Anti-EU calls at town immigration protest

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Anti-immigration protesters vowed that a demonstration in Boston town centre on 
Sunday was merely the start of their campaign.

Estimates of the total crowd in the Market Place ranged from about 150 to more than 300, with many campaigners taking the opportunity to air their frustrations against the European Union.

The crowd was addressed by protesters who have led a grassroots campaign on Facebook against the impact of immigration on the borough.

They called for the Government to cap immigration and say they want to see action to address issues with employment, housing and schools which they say have arisen here.

Many also called for Britain to leave the EU, with Ukip’s Chris Pain making a speech.

Leader Dean Everitt said: “I am not going to give up on this. We’ve had a tremendous amount of support for the first one. We are looking forward to the second one if nothing gets done.”

He added: “The fact it has remained peaceful goes to show we are not a bunch of right wing thugs and we are not racists. We are just everyday people fed up with the situation we have been forced into.”

He said the next demonstration will be in Spalding and eventually he hopes to protest out the Houses of Parliament at Westminster.

A march was originally planned for last year and then postponed when a borough council inquiry into the issue was launched.

That inquiry produced a report that came up with 28 recommendations on issues such as street drinking, vehicle legislation, health care, schools and employment - but the campaign group said it does not go far enough.

Mr Everitt called for MP Mark Simmonds to resign and said the borough council should ‘apologise’ for not being tough enough.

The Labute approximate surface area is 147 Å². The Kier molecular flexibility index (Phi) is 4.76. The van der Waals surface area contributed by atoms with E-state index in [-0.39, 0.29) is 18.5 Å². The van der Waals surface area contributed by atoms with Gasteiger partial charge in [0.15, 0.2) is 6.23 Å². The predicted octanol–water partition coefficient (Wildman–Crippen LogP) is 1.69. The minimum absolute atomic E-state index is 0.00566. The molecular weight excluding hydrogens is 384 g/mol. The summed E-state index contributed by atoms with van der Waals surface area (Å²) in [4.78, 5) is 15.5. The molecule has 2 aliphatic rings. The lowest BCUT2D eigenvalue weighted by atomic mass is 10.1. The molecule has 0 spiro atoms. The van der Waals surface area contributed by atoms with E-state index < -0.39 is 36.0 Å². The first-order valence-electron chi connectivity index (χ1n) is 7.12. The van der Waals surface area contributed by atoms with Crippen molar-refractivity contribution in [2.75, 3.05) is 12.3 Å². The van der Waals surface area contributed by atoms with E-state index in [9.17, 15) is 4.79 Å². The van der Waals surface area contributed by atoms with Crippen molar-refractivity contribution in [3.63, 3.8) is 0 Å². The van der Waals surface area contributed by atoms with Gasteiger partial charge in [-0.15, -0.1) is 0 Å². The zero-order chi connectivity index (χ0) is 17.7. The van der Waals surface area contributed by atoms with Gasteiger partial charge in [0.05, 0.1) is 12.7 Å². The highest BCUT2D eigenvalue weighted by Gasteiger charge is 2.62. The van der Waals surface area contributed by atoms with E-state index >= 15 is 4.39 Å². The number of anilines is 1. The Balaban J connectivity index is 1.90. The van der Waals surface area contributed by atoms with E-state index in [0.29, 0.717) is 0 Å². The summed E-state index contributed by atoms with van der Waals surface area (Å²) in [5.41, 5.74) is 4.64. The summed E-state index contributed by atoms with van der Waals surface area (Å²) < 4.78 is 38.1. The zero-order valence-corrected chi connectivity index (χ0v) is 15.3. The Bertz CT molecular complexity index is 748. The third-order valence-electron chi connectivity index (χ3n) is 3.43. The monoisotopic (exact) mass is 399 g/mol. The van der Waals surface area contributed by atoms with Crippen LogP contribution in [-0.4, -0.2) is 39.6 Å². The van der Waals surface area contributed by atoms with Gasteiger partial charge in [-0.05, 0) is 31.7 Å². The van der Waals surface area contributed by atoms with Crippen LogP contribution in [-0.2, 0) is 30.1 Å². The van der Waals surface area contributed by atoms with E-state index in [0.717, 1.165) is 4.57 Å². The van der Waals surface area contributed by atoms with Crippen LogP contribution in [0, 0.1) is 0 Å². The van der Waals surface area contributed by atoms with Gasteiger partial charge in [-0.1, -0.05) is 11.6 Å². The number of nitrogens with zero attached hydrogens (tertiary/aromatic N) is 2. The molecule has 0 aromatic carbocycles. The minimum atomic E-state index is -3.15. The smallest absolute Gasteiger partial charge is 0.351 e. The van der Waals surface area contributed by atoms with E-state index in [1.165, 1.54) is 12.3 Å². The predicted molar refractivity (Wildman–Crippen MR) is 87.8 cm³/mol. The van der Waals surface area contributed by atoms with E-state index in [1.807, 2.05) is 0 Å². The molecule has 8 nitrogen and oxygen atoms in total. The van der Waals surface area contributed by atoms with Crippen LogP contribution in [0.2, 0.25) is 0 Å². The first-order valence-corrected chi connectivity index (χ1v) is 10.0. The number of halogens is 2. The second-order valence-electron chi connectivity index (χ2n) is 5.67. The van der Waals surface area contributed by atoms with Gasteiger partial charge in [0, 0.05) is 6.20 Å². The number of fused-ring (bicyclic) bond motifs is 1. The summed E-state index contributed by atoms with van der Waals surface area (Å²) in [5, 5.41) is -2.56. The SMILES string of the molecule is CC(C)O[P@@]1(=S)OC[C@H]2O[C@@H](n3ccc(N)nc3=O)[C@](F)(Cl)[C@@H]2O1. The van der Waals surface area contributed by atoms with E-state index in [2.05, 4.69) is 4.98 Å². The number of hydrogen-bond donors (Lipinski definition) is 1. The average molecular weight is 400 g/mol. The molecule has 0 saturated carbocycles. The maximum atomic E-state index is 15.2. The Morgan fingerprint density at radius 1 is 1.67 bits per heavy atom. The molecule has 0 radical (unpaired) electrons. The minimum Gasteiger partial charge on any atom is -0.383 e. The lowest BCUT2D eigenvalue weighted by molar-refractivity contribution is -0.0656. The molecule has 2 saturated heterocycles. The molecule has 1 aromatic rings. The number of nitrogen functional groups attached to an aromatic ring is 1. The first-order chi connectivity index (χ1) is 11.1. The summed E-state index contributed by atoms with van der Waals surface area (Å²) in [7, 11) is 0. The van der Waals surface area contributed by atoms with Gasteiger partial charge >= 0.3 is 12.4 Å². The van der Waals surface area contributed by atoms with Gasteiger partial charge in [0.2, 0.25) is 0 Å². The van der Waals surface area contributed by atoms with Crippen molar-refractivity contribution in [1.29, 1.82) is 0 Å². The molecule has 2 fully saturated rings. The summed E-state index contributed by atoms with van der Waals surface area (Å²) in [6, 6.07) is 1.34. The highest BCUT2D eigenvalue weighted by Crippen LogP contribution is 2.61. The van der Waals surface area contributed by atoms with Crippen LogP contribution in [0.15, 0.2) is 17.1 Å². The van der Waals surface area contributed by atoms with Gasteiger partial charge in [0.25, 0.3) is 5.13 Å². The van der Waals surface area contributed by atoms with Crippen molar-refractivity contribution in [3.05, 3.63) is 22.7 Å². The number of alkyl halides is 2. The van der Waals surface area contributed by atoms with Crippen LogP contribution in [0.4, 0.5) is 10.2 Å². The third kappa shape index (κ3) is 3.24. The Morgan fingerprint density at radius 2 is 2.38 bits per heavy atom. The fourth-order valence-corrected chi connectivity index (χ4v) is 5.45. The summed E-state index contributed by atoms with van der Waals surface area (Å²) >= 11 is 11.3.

Bob MacAuley, who also addressed the crowds, told The Standard: “People realised what we are about. It is a good message that should go across the nation. Hopefully it will get through to the Government.”

One of the crowd, Michael Golding, said he hopes the protest brings about action on overcrowded houses of multiple occupancy (HMOs).

He said the four-bedroom house next to his former home in Windsor Bank, Boston was transformed into a property for 18 migrant workers.

He added: “When I raised this as an issue I was branded a racist.”

Brian Williams said the the protest was sending a message to the council to ‘wake up’.

He said: “It is a complex issue - there’s a lot of Government legislation involved.”

Chief Insp Paul Timmins said there were ‘no arrests and no problems’ on the day. He confirmed the force did have ‘contingency’ plans should trouble have occurred but chose not to reveal the number of extra officers on the beat.

He told The Standard: “People have gone away thinking they have achieved what they wanted to achieve and had their voice heard.”